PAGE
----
On ‘Honor’ Killing

Salam alaikum,

I was disturbed to see that Hizb al-tahrir -- a group well-known for its eccentric positions on the Khilafa -- issued a statement claiming that Islam supports the concept of "honor" killing based on a dubious analogy to the fact that someone killed protecting his honor is deemed a martyr.  I wish I could have appended my response to their "communique," but it was so shockingly reflective of ignorance that my only choice was to delete it immediately and ask Allah to guide us out of the ocean of darkness in which we find ourselves.

Meanwhile, having found a few minutes, I located Ibn 'Abd al-Barr's discussion of this issue in his monumental "Al-Istidhkar li-madhahib fuqaha` al-amsar," which is a book of comparative fiqh in the guise of a commentary upon the Muwatta` of Imam Malik, may Allah be well-pleased with him. 

"Al-Istidhkar al-jami’ li-madhahib fuqaha` al-amsar[1]

Abu ‘Umar Yusuf b. ‘Abdallah b. Muhammad Ibn ‘Abd al-Barr Beirut: 
Mu`assasat al-risala, 1414/1993 Vol. 22, pp. 149-54  

Chapter: 
"The Legal Ruling (qada`) Regarding One Who Discovers a [non-Mahrim] Man With His Wife
"  

Malik narrated from Suhayl b. Abi Salih al-Samman, from his father, from Abu Hurayra that Sa'd b. 'Ubada, said to the Prophet (S) "Suppose I discover a man with my wife.[2]. . .

This hadith includes the following legal principles: The prohibition against applying a legal penalty without legal authority[3] and without witnesses; cutting off the means to shedding the blood of a Muslim based merely upon the claim of his accuser, the one seeking the shedding of the accused's blood.[4] and has made the sin in taking it great as well.[5] so that it may apply that which Allah has commanded in His book or on the tongue of His Prophet (S).

Malik followed that hadith with an opinion of ‘Ali [b. Abi Talib], may Allah be well-pleased with him, which clarifies the rule. Malik narrated from Sa'id b. Yahya from Sa'id b. al-Musayyib that "A man from Syria, with the name of Ibn Khaybari, discovered a man with his wife so he killed him, or both of them.[6] Ibn Jurayj, Ma'mar, and al-Thawri, reported it, or its near equivalent, from Yahya b. Sa'id from Sai'd b. al-Musayyib.[7]  

Ibn 'Abd al-Barr said: It means, according to him,[8] that he [Mu’awiya] should deliver him [Ibn Khaybari] with a rope around his neck to the relatives of the victim so that they may take qisas against him.qisas against him unless he produces four witnesses to an act of adultery whose obligatory punishment is stoning.[9]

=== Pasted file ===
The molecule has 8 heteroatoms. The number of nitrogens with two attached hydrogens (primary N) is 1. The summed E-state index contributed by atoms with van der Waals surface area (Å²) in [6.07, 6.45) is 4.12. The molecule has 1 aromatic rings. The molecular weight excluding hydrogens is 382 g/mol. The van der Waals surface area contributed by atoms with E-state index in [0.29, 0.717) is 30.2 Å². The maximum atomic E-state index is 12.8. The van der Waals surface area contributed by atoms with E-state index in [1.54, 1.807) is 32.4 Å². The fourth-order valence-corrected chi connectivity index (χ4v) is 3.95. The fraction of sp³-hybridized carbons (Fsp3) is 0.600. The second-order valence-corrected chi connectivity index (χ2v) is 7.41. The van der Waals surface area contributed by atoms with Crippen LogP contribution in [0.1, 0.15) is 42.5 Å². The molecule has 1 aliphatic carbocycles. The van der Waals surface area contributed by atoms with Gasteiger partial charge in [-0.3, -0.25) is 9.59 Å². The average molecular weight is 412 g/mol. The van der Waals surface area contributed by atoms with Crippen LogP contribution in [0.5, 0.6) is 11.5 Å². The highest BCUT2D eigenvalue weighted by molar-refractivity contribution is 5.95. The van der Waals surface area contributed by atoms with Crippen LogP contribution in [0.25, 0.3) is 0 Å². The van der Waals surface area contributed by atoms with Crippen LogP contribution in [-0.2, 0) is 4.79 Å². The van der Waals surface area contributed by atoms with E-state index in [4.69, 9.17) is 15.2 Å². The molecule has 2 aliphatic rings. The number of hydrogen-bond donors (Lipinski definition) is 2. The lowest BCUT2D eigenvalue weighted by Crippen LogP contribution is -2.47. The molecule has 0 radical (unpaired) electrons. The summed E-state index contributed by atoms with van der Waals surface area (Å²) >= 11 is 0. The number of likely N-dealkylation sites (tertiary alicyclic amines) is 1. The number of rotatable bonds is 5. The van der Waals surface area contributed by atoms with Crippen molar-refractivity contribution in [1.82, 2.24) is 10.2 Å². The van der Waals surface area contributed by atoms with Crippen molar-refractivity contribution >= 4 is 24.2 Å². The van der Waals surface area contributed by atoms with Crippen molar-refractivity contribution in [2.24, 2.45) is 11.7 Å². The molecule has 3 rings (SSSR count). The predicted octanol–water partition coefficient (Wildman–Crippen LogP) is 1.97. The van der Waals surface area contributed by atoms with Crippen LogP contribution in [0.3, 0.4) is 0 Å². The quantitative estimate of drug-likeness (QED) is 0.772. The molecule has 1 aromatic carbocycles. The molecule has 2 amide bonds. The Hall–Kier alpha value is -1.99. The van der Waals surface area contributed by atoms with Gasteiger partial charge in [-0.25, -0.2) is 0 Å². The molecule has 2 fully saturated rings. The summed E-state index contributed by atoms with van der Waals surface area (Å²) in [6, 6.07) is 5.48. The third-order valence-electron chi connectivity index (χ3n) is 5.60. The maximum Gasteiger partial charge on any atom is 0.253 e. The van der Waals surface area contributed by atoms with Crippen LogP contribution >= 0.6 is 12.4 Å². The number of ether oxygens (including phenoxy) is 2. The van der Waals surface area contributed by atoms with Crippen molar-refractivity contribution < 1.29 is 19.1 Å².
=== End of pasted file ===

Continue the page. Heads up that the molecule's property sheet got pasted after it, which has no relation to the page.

The bulk of jurists in the townships, the people of opinion and the people of transmitted knowledge[10] concur in the opinion of ‘Ali, may Allah be well-pleased with him, bountiful praise to Allah. ‘Abd al-Razzaq mentioned from Ma’mar from al-Zuhri, who said: “A man asked the Prophet, may Allah grant him abundant blessings and peace, saying ‘A man discovers another man with his wife; shall he kill him?’  

Abu Bakr b. Abi Shayba said: "‘Abda b. ‘Asim told me from al-Hasan, that he said, ‘Punishments[11] are [the responsibility] of the government.”[12] A similar [opinion] is attributed to Ibn Muhayriz, ‘Ata` al-Khurasani, and ‘Umar b. 'Abd al-'Aziz, and there is no disagreement on this point. 

 

Mohammed Fadel American-Muslim of Egyptian origin with a Ph.D. in Near Eastern Languages from the University of Chicago, dissertation in Islamic law, and a J.D. from the University of Virginia.  I am currently a law clerk for the United States District Court in the Southern District of Georgia and starting in September, I will be a law clerk on the United States 4th Circuit Court of Appeals.



[1] Ibn ‘Abd al-Barr, may Allah have mercy upon him and upon us, was a well-known Maliki scholar of Qurtuba who died in the last half of the fifth century of the glorious hijra.Istidhkar is one of two massive commentaries the author wrote on the Muwatta` of Imam Ahl al-Madina, Malik b. Anas, may Allah be well-pleased with him.al-Tamhid – is primarily a work of hadith, al-Istidhkar is a veritable encyclopedia of the legal opinions (fiqh) of the early scholars of Islam.

[2] “A ra`ayta in wajadtu ma’a imra`ti rajulan, a umhiluhu hatta atiya bi-arba’ata shuhada`?”

[3]bi-ghayri sultan.

[4]wa allahu ‘azza wa jalla qad ‘azzama dama al-muslim.”

[5]al-sultan.

[6] “fa-l-yu’ta bi-rimmatihi.”

[7]mihtlahu.”

[8] The referent of the pronoun is ambiguous, but the context suggests that Ibn ‘Abd al-Barr is explaining the meaning of ‘Ali’s opinion.

[9]al-zina al-mujib li-l-rajm.”zina, are punished by stoning.muhsan, because they had never been married, for example, this defense would be inapplicable, wa allahu a’lam.

[10]wa ‘ala qawli ‘ali radiya allahu ‘anhu jama’at fuqaha` al-amsar wa ahl al-ra`y wa al-athar.”

In addition to the narrow legal rule discussed by Ibn ‘Abd al-Barr in this context, there is a great lesson to Muslims regarding cooperation to further righteousness (al-ta’awun ‘ala al-birr wa-l-taqwa), even among foes.bay’a to our master ‘Ali as a result of this disagreement, which eventually led to armed conflict between the two.inna aqdakum ‘ali).”nasiha) when he asked, although he no doubt considered his wilaya over Syria at that time to be an act of rebellion against his rule.

I ask Allah subhanahu wa ta’ala to grant us from His mercy the akhlaq of the Salaf as exemplified in this report.

[11]al-hudud.”

[12]al-sultan.”